Trinn Suwannapha, via

Saturday is World AIDS Day. Here in Austin, the Department of Health and Human Services in holding a day long AIDS conference. This year’s focus is on how HIV is affecting young people in Travis County, among whom HIV infection is increasing.

Worldwide, deaths from AIDS are down since 2005. Rates of HIV infection are also falling. But HIV is on the rise among young people, including those in Travis County.

“In the last four or five years, we’ve seen a very sharp increase in the number of cases of HIV infection in among youth,” said Joe Barnes with Austin/Travis County Health and Human Services. “We define that as between 13 and 24.”

Amanda Mills, Centers for Disease Control

The San Antonio-based Texas Biomedical Research Institute has applied for a patent for a new genetically engineered HIV vaccine. This new vaccine would provide lifelong protection from the disease with a single dose.

The vaccine is designed to target the cells that line the body’s surface structures. which are the point of entry into the body in approximately 90 percent of HIV cases. Once HIV enters the body through these cells, it quickly spreads to the lymph nodes and other organs, where it replicates throughout the body. The new vaccine would stimulate the body’s outer layers and cells to generate cells that produce antibodies to HIV.

A financial shot in the arm is coming for people living with AIDS in Austin. As much as $5 million in federal funding is on the way, spread out over five years. But the federal funding comes as local AIDS assistance groups wrangle with funding cuts of their own. 

The announcement came at a city council meeting yesterday. The grant funds come from federal awards called Housing Opportunities for Persons with AIDS, funds. For Austin that means about $1 million each year for two Austin non-profits, AIDS Services of Austin and Project Transitions. The money is intended to help people with HIV and AIDS with housing need – short-term rent and mortgage assistance, help with utilities and other related expenses. 

According to Josh Allen, executive director of Project Transitions, housing is an area of incredible need for Austin. “As quickly as we can move someone into housing, there are two other folks on the waiting list.”

This grant money comes at a time when Project Transitions is struggling to fill a $45,000 gap left by reduced funding from the United Way. In July, the United Way for Greater Austin eliminated $1.2 million in grants to local nonprofits. “We’re seeing it across the board generally with fund raising efforts,” says Allen. “Specifically, with grants and foundations. It’s just a much more competitive environment.”

The HIV epidemic in the U.S. started in 1981, mainly in major cities along the East and West Coasts.

The first reports were from Los Angeles, New York and San Francisco among gay and bisexual men. Within months, it was clear that injecting drug users were also getting the virus.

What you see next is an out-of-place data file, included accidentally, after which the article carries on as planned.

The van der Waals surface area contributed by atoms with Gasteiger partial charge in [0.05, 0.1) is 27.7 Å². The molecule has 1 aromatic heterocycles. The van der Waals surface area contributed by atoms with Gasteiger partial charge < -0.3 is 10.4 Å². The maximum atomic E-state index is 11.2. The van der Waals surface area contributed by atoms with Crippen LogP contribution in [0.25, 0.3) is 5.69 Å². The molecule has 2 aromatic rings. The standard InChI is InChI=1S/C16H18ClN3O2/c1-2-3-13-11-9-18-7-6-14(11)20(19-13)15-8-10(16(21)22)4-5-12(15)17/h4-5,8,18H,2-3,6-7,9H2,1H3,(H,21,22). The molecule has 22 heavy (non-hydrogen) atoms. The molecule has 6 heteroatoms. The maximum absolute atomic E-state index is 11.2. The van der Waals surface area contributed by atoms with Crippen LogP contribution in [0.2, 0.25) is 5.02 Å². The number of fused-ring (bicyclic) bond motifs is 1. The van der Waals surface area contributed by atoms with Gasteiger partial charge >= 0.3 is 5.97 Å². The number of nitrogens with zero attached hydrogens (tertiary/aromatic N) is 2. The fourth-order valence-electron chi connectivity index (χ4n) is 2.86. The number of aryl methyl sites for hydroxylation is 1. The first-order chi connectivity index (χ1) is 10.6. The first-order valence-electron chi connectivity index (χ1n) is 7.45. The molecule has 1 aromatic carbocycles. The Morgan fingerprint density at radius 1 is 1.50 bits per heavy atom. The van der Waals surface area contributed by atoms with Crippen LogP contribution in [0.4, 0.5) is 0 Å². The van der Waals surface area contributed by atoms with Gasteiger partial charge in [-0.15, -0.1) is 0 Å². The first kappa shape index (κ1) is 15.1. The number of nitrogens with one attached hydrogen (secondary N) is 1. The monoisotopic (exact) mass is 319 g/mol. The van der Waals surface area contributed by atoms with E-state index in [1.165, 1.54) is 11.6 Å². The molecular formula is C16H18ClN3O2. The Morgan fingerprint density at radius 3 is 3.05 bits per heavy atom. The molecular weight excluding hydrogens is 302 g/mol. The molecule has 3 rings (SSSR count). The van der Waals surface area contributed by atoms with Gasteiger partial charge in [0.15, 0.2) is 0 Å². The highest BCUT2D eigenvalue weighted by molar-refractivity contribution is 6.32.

Even now, you can see the lingering geographic contours of how the epidemic unfolded.

Centers for Disease Control and Prevention

Local officials are warning of an increase in HIV infections in Austin’s adolescent population.

“We’ve identified just in the last few months about five newly confirmed HIV cases,” Austin/Travis County Health and Human Services Medical Director Dr. Philip Huang tells KUT News. “By comparison, all of last year in Travis County, we had six cases.”

Dr. Huang couldn’t speak to specific cases, but cited Centers for Diseases Control statistics regarding sexually-active adolescents: some 52 percent of Texas high school students have had sex at least once, and only 54 percent of sexually active students used a condom the last time they had sex.

U.S. government spending to fight HIV/AIDS in developing countries is also preventing death from other diseases, a new study finds.

Some experts worry the billions of dollars the United States spends to treat people with HIV in poor countries may crowd out prevention and treatment of other illnesses.

Photo by Graham via

Tomorrow is World AIDS Day. Since 1988, December 1st has been observed around the globe as a day to draw attention to the continuing battle against HIV and AIDS, as well as to those who've lost that battle.

According to Austin/Travis County Health and Human Services, about 200 people contract HIV in Central Texas each year. There are a handful of events around Austin Thursday, giving people a chance to learn about the struggles of living with HIV and also to honor those who have died of AIDS.

One all-day event, World AIDS Day: Austin Remembers, Austin Responds, will take place at the For the City Center at 500 E. St Johns Ave. from 8:30 am until about 9:00 pm. 

Antiretroviral drug illustration
Photo illustration courtesy Pigi Mazzoli

Here's a grim statistic to chew on this World AIDS Day: Austin has the third highest percentage of people living with HIV in Texas. We used to fourth, behind Houston, Dallas, and San Antonio, respectively. But as of 2009, we've displaced San Antonio for the third spot.

Here are the HIV infection rates from 2009, according to the Texas Department of State Health Services.  

Photo courtesy of Sully Pixel,

World AIDS Day

Today is World AIDS Day. People around the world will be raising awareness of the disease and remembering those who have died from it. NPR reports on a new drug that appears to help prevent HIV infection in men. Texas Public Radio's David Martin Davies reports new Texas research shows Hispanic men may be more vulnerable to an AIDS related cancer called Kaposi's sarcoma.